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Greater Manchester trusted relationship service aims to improve support for young people at risk of abuse and exploitation, by strengthening existing relationships between young people and the adults who are there to support them.
Our vision is to build on the expertise of frontline, complex safeguarding teams by embedding specialist mental health clinicians into them.

Our clinicians can help you to think about the impact of trauma on young people you’re supporting. They can also help you to support your own wellbeing and manage the emotional impact of working in this demanding and distressing area.

The three key interventions we offer include:

Consultation, as an intervention, aims to add to the expertise and strengthen the skills that you already have. In the Trusted Relationships model, consultation takes place with you or your team, but it usually centres on a young person who is open to your team.

You might bring a question or concern about a young person, that you would like help thinking through, or it could be that the consultation is an opportunity for colleagues to come together and share information about a young person.

Our clinicians will use evidence-based psychological and developmental theory to help you understand a young person and the impact their life experiences might have had on them and how this continues to impact on their relationships, mental health and behaviours.

Most important, this consultation helps you or your team think about your interventions and relationships with young people or adults from a more psychological and trauma-informed position.

Some feedback we’ve received:

  • “This support has enabled me to reflect on the work I’m doing with young people, case formulations and how to think outside the box."

    “Amazing consultation and I feel that all social workers with complex cases should utilise this service."

    "The consultations are invaluable and provide a lot of support to a role that is both complex and, at times, conflicting."

    “Reassurance that having discussed it with someone external that I am heading in the right direction and am doing as much as I can for this young person”

When you are working with high levels of trauma and adversity, over time, this can have a detrimental impact on your wellbeing and your capacity to work effectively.

Providing options for you to reflect on the emotional impact of your work, and thinking about steps to look after yourself, can help to protect from the longer-term impact of working with trauma.

Our offer of ‘staff support’ can vary considerably depending on your needs and the clinical expertise of our clinicians. For example, we may offer a specific model, such as Compassion Focused staff support, or a less structured space for you to come and reflect on the impact of your work.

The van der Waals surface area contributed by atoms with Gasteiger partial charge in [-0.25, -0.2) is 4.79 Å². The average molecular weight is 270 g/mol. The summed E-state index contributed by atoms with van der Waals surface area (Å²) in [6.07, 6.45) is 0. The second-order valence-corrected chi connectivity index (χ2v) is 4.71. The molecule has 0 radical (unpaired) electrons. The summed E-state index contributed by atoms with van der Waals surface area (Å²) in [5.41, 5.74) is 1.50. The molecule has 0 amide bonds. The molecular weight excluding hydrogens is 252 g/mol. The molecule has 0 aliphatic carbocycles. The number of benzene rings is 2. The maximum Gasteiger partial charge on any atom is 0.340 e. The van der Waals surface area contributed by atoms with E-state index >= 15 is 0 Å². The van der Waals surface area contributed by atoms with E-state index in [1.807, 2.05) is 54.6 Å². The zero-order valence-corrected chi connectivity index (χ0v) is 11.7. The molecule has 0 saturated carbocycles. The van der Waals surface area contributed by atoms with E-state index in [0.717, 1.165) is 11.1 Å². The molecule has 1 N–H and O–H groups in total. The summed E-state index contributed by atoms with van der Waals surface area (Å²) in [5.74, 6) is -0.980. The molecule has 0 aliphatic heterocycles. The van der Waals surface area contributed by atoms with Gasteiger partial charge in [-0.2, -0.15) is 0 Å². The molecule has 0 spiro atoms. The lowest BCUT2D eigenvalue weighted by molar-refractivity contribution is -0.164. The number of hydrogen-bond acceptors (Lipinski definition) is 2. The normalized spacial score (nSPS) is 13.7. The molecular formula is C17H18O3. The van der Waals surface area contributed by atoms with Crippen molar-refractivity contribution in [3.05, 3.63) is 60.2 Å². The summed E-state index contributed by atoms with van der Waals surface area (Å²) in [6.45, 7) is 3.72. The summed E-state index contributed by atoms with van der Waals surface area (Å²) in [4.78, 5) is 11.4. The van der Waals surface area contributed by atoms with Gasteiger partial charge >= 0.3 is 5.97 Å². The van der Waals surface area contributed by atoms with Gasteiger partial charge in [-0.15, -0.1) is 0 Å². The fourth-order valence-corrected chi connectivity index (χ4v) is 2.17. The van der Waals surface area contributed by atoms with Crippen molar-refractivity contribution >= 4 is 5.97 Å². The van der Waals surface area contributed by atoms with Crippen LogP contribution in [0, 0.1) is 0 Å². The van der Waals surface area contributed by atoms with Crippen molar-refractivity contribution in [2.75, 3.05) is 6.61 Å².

The most important aspect is that you have choice about accessing it; when, where, and who with.  Understandably, not everyone will want to come together as a group and not everyone will want to talk to our trusted relationships clinician.

Please note: staff support has very clear limitations and is not an alternative to the occupational health offer, nor is it a replacement for psychological assessment if required.  

Some feedback we’ve received:

  • “Accessing the support from the sessions has helped both in my professional and my personal life.  I am more able to “check in with myself” and to manage any anxieties, emotions and to bring myself back to a level very quickly”
  • “It’s a really helpful space to slow things down for you, relax and control your body which has an impact on your mind and feeling calm, and more able to manage things. It always leave me feeling positive, this space is so welcomed any way due to busy caseloads and the emotional impact, but within the context of the current pandemic, it’s appreciated even more.”

Our offer of training is developed in collaboration with colleagues from your Complex Safeguarding team. It often comes about once the consultations are underway and topics or gaps in knowledge or confidence begin to be raised.

Some training topics we’ve offered include:

  • Vicarious trauma
  • Developmental trauma
  • Working safely with trauma
  • Self-harm
  • Behind the behaviour
  • Understanding and supporting children with autism spectrum conditions at risk of exploitation

Some of the feedback about what people have taken away from training:

  • "The importance of joint visits and building trust as early as possible."
  • "Think about personal triggers and understand how my behaviour changes when I am stressed."
  • "Be more aware of when I'm being 'good enough', recognising the early warning signs and what I can do about it."
  • "To explore family dynamics and intergenerational influences that may be present for the family and the young person."

The trusted relationships project was Home Office funded from 2018, but the success of our input across Greater Manchester saw mainstream funding secured in 2022.

Over the past four years, we’ve gathered considerable feedback about the benefits of this service. Greater Manchester Combined Authority (GMCA) wrote a paper reviewing the feedback from over 50 professionals from the 10 complex safeguarding teams across Greater Manchester.

If you’re interested in hearing more or would like to find out about any employment opportunities, please contact Kate: